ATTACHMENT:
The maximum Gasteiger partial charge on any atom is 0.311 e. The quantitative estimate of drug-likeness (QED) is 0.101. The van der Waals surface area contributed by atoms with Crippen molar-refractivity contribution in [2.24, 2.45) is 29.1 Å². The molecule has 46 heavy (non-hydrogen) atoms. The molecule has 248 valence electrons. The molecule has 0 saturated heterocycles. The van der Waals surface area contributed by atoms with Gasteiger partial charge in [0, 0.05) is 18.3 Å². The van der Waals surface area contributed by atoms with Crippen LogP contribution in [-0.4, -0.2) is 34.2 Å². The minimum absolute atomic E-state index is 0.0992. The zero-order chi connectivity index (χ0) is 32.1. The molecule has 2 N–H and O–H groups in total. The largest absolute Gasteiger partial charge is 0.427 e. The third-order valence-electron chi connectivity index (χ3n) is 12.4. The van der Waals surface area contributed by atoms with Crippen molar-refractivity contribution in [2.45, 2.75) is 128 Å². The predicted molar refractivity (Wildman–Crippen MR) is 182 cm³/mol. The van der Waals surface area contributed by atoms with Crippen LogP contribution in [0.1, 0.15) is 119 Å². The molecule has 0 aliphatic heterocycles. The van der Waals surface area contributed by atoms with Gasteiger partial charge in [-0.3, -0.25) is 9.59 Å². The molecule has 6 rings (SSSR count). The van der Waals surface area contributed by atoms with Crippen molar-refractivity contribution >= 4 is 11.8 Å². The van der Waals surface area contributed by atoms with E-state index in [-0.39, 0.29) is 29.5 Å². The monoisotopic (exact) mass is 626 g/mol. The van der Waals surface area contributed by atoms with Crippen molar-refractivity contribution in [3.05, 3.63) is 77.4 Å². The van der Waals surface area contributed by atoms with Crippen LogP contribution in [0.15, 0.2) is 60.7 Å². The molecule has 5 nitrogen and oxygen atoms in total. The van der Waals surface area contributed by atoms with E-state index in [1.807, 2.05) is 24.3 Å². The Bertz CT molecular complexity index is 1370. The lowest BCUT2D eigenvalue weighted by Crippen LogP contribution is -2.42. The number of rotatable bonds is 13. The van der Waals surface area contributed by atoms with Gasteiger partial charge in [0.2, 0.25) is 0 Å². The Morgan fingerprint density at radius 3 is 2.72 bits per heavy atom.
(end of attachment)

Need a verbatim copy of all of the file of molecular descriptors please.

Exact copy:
The maximum Gasteiger partial charge on any atom is 0.311 e. The quantitative estimate of drug-likeness (QED) is 0.101. The van der Waals surface area contributed by atoms with Crippen molar-refractivity contribution in [2.24, 2.45) is 29.1 Å². The molecule has 46 heavy (non-hydrogen) atoms. The molecule has 248 valence electrons. The molecule has 0 saturated heterocycles. The van der Waals surface area contributed by atoms with Gasteiger partial charge in [0, 0.05) is 18.3 Å². The van der Waals surface area contributed by atoms with Crippen LogP contribution in [-0.4, -0.2) is 34.2 Å². The minimum absolute atomic E-state index is 0.0992. The zero-order chi connectivity index (χ0) is 32.1. The molecule has 2 N–H and O–H groups in total. The largest absolute Gasteiger partial charge is 0.427 e. The third-order valence-electron chi connectivity index (χ3n) is 12.4. The van der Waals surface area contributed by atoms with Crippen molar-refractivity contribution in [2.45, 2.75) is 128 Å². The predicted molar refractivity (Wildman–Crippen MR) is 182 cm³/mol. The van der Waals surface area contributed by atoms with Crippen LogP contribution in [0.1, 0.15) is 119 Å². The molecule has 0 aliphatic heterocycles. The van der Waals surface area contributed by atoms with Gasteiger partial charge in [-0.3, -0.25) is 9.59 Å². The molecule has 6 rings (SSSR count). The van der Waals surface area contributed by atoms with Crippen molar-refractivity contribution >= 4 is 11.8 Å². The van der Waals surface area contributed by atoms with E-state index in [-0.39, 0.29) is 29.5 Å². The monoisotopic (exact) mass is 626 g/mol. The van der Waals surface area contributed by atoms with Crippen molar-refractivity contribution in [3.05, 3.63) is 77.4 Å². The van der Waals surface area contributed by atoms with Crippen LogP contribution in [0.15, 0.2) is 60.7 Å². The molecule has 5 nitrogen and oxygen atoms in total. The van der Waals surface area contributed by atoms with E-state index in [1.807, 2.05) is 24.3 Å². The Bertz CT molecular complexity index is 1370. The lowest BCUT2D eigenvalue weighted by Crippen LogP contribution is -2.42. The number of rotatable bonds is 13. The van der Waals surface area contributed by atoms with Gasteiger partial charge in [0.2, 0.25) is 0 Å². The Morgan fingerprint density at radius 3 is 2.72 bits per heavy atom.